(18:44):
really refine it to its whitest. Not true, Well, it
uses their souls at least, I guess, if you want
to get technical, the souls of baby lambs, and then
they're just left to wander the earth for the rest
of their natural lives, like not feeling anything. Sad. Let's
do a message break, all right, and then we'll get
into types of sugar, all right. So there's a lot

(19:10):
of types of sugar. There are. Um, when you think
about sugar, especially here in the West, you think, oh
that really white, like really pretty powdery granular stuff. And
that's called table sugar, and that's what's known as sucros.
That's right, And sucros is glucose and fruit toast. Sucros

(19:30):
also apparently occurs naturally. But there's a lot of different
types of sugar that you're gonna find in plants, uh,
and from some animals too. Yeah. Yeah, So cow's milk
contains lactose and gullactose, both of which are sugars um sucros. Again,

(19:51):
that's typically table sugar, but I believe you can find
that in plants. And that's glucost and fructose what you said. Yeah,
and it's even one molecule glucose, one molecule fruit toast.
Put them together, you've got sucros. That's right. Fruit toast
is commonly found in fruits. Yeah, it's also found in
honey fruit tastes. And then um, glucose. This is the

(20:15):
one you commonly think of when you think the body
and sugar, because glucose is what the body runs on.
And we'll talk about that a little more in depth
than a little bit. Yeah, and that's in honey and
fruits and veggies. And then something called zylos, which I've
never heard of, that's in wood and straw. It's pretty interesting. Yeah.
There's a sugar alcohol called xilattle. Yeah, that's very sweet. Yeah.

(20:40):
There's sugar alcohols and they supposedly um circumvent your blood sugar,
your normal metabolic blood sugar process, so they taste sweet,
but they don't have any impact on your blood sugar.
And one of them is called ziol idle Ziltal, that's
the name of the product. Yeah. There's this uh Danish

(21:00):
or Swedish gum that's like the best sugar free gum
you can possibly get your hands on. It's called zielidel.
It's so good. Terrible name though it is, but it's
named after the sugar, right, which apparently is based on
I guess it's probably would sugar alcohol. Wow. Yeah, it's
pretty creative. I didn't. I'm just recounting here, so I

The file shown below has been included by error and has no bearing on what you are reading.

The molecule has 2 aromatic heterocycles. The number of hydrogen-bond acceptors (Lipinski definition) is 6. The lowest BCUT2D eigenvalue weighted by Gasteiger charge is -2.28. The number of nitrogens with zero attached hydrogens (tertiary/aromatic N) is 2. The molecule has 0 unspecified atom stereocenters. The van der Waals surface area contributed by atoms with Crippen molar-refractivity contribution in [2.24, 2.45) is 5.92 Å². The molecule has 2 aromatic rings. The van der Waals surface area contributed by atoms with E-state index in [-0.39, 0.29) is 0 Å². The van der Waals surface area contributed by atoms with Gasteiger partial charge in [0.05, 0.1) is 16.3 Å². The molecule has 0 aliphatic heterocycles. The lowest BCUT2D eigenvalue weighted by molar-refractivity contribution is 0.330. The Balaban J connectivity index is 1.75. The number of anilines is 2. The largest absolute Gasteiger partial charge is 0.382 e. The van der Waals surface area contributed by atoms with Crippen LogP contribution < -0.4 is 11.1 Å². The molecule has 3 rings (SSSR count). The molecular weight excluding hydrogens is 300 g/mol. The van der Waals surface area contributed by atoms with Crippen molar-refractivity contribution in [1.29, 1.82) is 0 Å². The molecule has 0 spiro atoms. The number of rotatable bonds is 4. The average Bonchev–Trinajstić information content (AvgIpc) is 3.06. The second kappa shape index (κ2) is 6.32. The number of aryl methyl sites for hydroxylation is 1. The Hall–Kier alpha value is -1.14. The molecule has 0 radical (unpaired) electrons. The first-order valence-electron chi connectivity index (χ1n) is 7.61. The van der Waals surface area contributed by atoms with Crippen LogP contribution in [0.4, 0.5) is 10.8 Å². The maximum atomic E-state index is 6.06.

(21:23):
know I didn't know. You didn't You weren't complimenting me. Uh.
Sugar comes in different granulations and from icing sugar, which
is if you've ever heard of confection or sugar that
you daintily sprinkle on top of your um, what's it called?
What did you get at the fair? Your funnel cake?

(21:45):
Those are so good they are. I haven't had one
a year, so yeah, they're good. I never like I
got I don't indulge in that stuff. Man, what what
is going on? Chuck? Well, you know, I'm I'm overweight
and like it's there's just like you don't want to
be the overweight guy walking up to the cake stand,
you know, Well that's why you sneak around the back,
get someone else to go get it, and you eat

(22:05):
in the alley. Cry. I've never done that. No, i'veoid
that stuff. Ice Cream is my big downfall. Oh what's
your ice cream? What's your favorite? Um? Well, Ben and
Jerry's sure like, but which one, Chubby Hubby? Oh that's
a good one, ironically. Yeah, um, I gotta tell you.

(22:26):
Have you had Bluebell? Yeah? Okay? Blue Bell is like
the third best selling ice cream brand, but you can
only get it in like seven states, that's how good
it is. And um they have a banana pudding flavor.
That is if you're in Nevada and you can't, the

(22:47):
closest you can get it is in Mississippi. It's worth
driving there for and it's like eight bucks for like
a gallon or a half gallons ridiculously expensive. But it
is so good. All of their flavors are good, but
their banana putting one is like, it's just I'm about
to cry. Yeah, they're um their radio commercials have you
heard those? The songs horrible. Oh, it's the funniest stuff

(23:09):
you've ever heard. The TV version of it is even worse. Yeah,
it seems like a joke, Like are they serious or
is this campy? Oh they're serious. Yeah, it's like an
eighty five year old like braptist preachers in charge of
like their ads. It's it is. It's campy. It's so
it's and they don't mean it. It is. For those
of you who don't know the songs, it's literally like,

(23:31):
you know, mama's baking the apple pie and putting in
the window sill and like the picket fences outside and
we're eating bluebell ice cream because it tastes like the
good old days. It's really funny. It rhymes more than that,
but that's just a I'm sure it's on YouTube just
type blue belt ice cream. Man. Yeah, it's good stuff.
Um Man. That was a nice side track. So then

(23:53):
you got Castor Sugar, which is larger than powdered sugar
but smaller than granulated sugar. Yeah, which I didn't know
about until like a couple of months ago. I don't
remember what recipe it was, but there was a recipe
that you mean was making that like called for castor sugar.
And she's like what both of us were, Yeah, you
apparently you can make it if like with the coffee grinder,
you can grind your regular sugar. Yes, she came across that.

(24:13):
I think you finally founders she ordered online or something
like that. But she making a meringue because they used
a lot of meringues. Evidently I don't remember. Maybe I
don't remember what did she need that for. I'll figure
it out on my own time and let everybody know
in the next episode. How about that rather than all

(24:35):
of us sitting here until I remember what the recipes
and then I pick up the phone and collar and asked, right,
that's good radio, my friend. Uh. Then you have your
granulated sugar, and this is your table sugar, and then
you've got preserving sugar, which looks sort of like sort
of rock salty. It's chunkier or like sea salt. Course,